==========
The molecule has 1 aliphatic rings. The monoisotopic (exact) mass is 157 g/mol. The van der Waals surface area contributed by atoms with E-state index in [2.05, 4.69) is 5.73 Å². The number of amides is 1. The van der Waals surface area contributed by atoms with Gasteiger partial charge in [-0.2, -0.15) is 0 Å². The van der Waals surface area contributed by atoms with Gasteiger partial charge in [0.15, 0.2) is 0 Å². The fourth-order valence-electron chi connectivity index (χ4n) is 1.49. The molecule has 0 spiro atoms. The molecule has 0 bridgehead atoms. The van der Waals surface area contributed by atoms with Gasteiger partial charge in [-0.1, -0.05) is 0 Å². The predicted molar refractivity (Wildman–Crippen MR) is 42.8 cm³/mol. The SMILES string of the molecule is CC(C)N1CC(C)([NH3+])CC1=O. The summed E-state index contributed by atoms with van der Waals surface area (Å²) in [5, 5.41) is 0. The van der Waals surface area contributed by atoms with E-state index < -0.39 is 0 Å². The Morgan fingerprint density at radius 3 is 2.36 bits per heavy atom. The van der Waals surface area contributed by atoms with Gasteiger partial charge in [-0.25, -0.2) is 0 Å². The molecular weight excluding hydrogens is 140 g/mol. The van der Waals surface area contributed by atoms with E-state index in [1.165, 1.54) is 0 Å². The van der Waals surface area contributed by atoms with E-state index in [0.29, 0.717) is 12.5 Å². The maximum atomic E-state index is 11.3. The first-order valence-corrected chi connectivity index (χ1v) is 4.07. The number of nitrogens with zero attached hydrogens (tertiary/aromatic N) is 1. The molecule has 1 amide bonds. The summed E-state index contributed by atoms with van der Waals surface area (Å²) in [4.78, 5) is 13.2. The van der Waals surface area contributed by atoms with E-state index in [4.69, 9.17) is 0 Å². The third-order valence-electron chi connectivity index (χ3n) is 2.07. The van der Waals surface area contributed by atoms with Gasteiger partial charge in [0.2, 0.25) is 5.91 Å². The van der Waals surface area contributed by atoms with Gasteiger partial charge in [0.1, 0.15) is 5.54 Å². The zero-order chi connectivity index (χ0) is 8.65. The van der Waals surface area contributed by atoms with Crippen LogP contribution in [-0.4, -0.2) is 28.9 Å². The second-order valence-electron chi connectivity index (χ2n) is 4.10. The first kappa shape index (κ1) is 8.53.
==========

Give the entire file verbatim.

The molecule has 1 aliphatic rings. The monoisotopic (exact) mass is 157 g/mol. The van der Waals surface area contributed by atoms with E-state index in [2.05, 4.69) is 5.73 Å². The number of amides is 1. The van der Waals surface area contributed by atoms with Gasteiger partial charge in [-0.2, -0.15) is 0 Å². The van der Waals surface area contributed by atoms with Gasteiger partial charge in [0.15, 0.2) is 0 Å². The fourth-order valence-electron chi connectivity index (χ4n) is 1.49. The molecule has 0 spiro atoms. The molecule has 0 bridgehead atoms. The van der Waals surface area contributed by atoms with Gasteiger partial charge in [-0.1, -0.05) is 0 Å². The predicted molar refractivity (Wildman–Crippen MR) is 42.8 cm³/mol. The SMILES string of the molecule is CC(C)N1CC(C)([NH3+])CC1=O. The summed E-state index contributed by atoms with van der Waals surface area (Å²) in [5, 5.41) is 0. The van der Waals surface area contributed by atoms with E-state index < -0.39 is 0 Å². The Morgan fingerprint density at radius 3 is 2.36 bits per heavy atom. The van der Waals surface area contributed by atoms with Gasteiger partial charge in [-0.25, -0.2) is 0 Å². The molecular weight excluding hydrogens is 140 g/mol. The van der Waals surface area contributed by atoms with E-state index in [1.165, 1.54) is 0 Å². The van der Waals surface area contributed by atoms with E-state index in [0.29, 0.717) is 12.5 Å². The maximum atomic E-state index is 11.3. The first-order valence-corrected chi connectivity index (χ1v) is 4.07. The number of nitrogens with zero attached hydrogens (tertiary/aromatic N) is 1. The molecule has 1 amide bonds. The summed E-state index contributed by atoms with van der Waals surface area (Å²) in [4.78, 5) is 13.2. The van der Waals surface area contributed by atoms with E-state index in [4.69, 9.17) is 0 Å². The third-order valence-electron chi connectivity index (χ3n) is 2.07. The van der Waals surface area contributed by atoms with Gasteiger partial charge in [0.2, 0.25) is 5.91 Å². The van der Waals surface area contributed by atoms with Gasteiger partial charge in [0.1, 0.15) is 5.54 Å². The zero-order chi connectivity index (χ0) is 8.65. The van der Waals surface area contributed by atoms with Crippen LogP contribution in [-0.4, -0.2) is 28.9 Å². The second-order valence-electron chi connectivity index (χ2n) is 4.10. The first kappa shape index (κ1) is 8.53.